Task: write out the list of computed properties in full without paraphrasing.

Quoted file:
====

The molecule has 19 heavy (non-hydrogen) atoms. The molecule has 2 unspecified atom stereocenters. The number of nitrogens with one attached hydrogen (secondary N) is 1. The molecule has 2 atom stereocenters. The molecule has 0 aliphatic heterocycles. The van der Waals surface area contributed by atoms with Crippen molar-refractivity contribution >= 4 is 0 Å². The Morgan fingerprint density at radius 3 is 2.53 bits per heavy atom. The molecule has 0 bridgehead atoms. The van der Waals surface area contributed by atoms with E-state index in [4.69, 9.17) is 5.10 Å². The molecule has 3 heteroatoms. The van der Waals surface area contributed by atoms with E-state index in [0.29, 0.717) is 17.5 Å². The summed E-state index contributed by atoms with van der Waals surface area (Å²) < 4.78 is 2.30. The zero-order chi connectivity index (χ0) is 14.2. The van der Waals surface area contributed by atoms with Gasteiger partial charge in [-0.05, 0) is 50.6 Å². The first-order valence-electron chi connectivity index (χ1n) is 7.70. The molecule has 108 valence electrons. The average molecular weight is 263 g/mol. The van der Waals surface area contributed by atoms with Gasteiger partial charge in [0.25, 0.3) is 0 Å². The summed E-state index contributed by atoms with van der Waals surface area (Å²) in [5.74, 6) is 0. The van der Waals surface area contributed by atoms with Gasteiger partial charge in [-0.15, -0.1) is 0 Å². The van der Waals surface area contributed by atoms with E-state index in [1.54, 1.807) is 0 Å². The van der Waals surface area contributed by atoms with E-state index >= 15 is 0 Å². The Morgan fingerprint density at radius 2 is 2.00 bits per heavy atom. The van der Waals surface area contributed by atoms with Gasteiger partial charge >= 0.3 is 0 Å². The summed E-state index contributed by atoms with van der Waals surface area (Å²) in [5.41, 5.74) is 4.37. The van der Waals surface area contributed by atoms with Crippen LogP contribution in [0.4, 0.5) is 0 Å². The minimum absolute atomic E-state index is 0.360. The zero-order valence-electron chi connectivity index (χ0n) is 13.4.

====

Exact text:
The molecule has 19 heavy (non-hydrogen) atoms. The molecule has 2 unspecified atom stereocenters. The number of nitrogens with one attached hydrogen (secondary N) is 1. The molecule has 2 atom stereocenters. The molecule has 0 aliphatic heterocycles. The van der Waals surface area contributed by atoms with Crippen molar-refractivity contribution >= 4 is 0 Å². The Morgan fingerprint density at radius 3 is 2.53 bits per heavy atom. The molecule has 0 bridgehead atoms. The van der Waals surface area contributed by atoms with E-state index in [4.69, 9.17) is 5.10 Å². The molecule has 3 heteroatoms. The van der Waals surface area contributed by atoms with E-state index in [0.29, 0.717) is 17.5 Å². The summed E-state index contributed by atoms with van der Waals surface area (Å²) < 4.78 is 2.30. The zero-order chi connectivity index (χ0) is 14.2. The van der Waals surface area contributed by atoms with Gasteiger partial charge in [-0.05, 0) is 50.6 Å². The first-order valence-electron chi connectivity index (χ1n) is 7.70. The molecule has 108 valence electrons. The average molecular weight is 263 g/mol. The van der Waals surface area contributed by atoms with Gasteiger partial charge in [0.25, 0.3) is 0 Å². The summed E-state index contributed by atoms with van der Waals surface area (Å²) in [5.74, 6) is 0. The van der Waals surface area contributed by atoms with Gasteiger partial charge in [-0.15, -0.1) is 0 Å². The van der Waals surface area contributed by atoms with E-state index in [1.54, 1.807) is 0 Å². The van der Waals surface area contributed by atoms with E-state index >= 15 is 0 Å². The Morgan fingerprint density at radius 2 is 2.00 bits per heavy atom. The van der Waals surface area contributed by atoms with Gasteiger partial charge >= 0.3 is 0 Å². The summed E-state index contributed by atoms with van der Waals surface area (Å²) in [5.41, 5.74) is 4.37. The van der Waals surface area contributed by atoms with Crippen LogP contribution in [0.4, 0.5) is 0 Å². The minimum absolute atomic E-state index is 0.360. The zero-order valence-electron chi connectivity index (χ0n) is 13.4.